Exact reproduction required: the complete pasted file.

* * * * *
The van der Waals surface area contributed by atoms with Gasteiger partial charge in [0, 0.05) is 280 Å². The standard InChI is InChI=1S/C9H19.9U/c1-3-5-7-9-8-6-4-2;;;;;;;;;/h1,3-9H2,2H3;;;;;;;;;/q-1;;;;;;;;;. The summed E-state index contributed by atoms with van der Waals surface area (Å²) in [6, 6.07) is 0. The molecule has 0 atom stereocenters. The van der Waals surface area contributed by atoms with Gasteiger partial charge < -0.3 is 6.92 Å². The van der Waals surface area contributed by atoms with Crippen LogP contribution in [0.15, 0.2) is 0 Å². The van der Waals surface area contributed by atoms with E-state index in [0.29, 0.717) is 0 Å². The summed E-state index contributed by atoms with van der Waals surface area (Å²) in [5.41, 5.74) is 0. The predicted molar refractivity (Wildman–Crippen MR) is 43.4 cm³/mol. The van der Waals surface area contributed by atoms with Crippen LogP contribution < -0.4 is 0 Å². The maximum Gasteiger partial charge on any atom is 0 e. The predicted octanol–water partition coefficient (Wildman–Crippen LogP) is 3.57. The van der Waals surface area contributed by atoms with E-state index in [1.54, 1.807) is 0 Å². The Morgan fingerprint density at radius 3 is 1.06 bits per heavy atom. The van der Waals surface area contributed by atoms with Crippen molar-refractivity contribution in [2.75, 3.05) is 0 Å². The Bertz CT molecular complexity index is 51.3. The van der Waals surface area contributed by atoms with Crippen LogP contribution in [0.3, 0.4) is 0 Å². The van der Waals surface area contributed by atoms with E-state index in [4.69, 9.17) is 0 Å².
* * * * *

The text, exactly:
The van der Waals surface area contributed by atoms with Gasteiger partial charge in [0, 0.05) is 280 Å². The standard InChI is InChI=1S/C9H19.9U/c1-3-5-7-9-8-6-4-2;;;;;;;;;/h1,3-9H2,2H3;;;;;;;;;/q-1;;;;;;;;;. The summed E-state index contributed by atoms with van der Waals surface area (Å²) in [6, 6.07) is 0. The molecule has 0 atom stereocenters. The van der Waals surface area contributed by atoms with Gasteiger partial charge < -0.3 is 6.92 Å². The van der Waals surface area contributed by atoms with Crippen LogP contribution in [0.15, 0.2) is 0 Å². The van der Waals surface area contributed by atoms with E-state index in [0.29, 0.717) is 0 Å². The summed E-state index contributed by atoms with van der Waals surface area (Å²) in [5.41, 5.74) is 0. The predicted molar refractivity (Wildman–Crippen MR) is 43.4 cm³/mol. The van der Waals surface area contributed by atoms with Crippen LogP contribution < -0.4 is 0 Å². The maximum Gasteiger partial charge on any atom is 0 e. The predicted octanol–water partition coefficient (Wildman–Crippen LogP) is 3.57. The van der Waals surface area contributed by atoms with E-state index in [1.54, 1.807) is 0 Å². The Morgan fingerprint density at radius 3 is 1.06 bits per heavy atom. The van der Waals surface area contributed by atoms with Crippen molar-refractivity contribution in [2.75, 3.05) is 0 Å². The Bertz CT molecular complexity index is 51.3. The van der Waals surface area contributed by atoms with Crippen LogP contribution in [0.3, 0.4) is 0 Å². The van der Waals surface area contributed by atoms with E-state index in [4.69, 9.17) is 0 Å².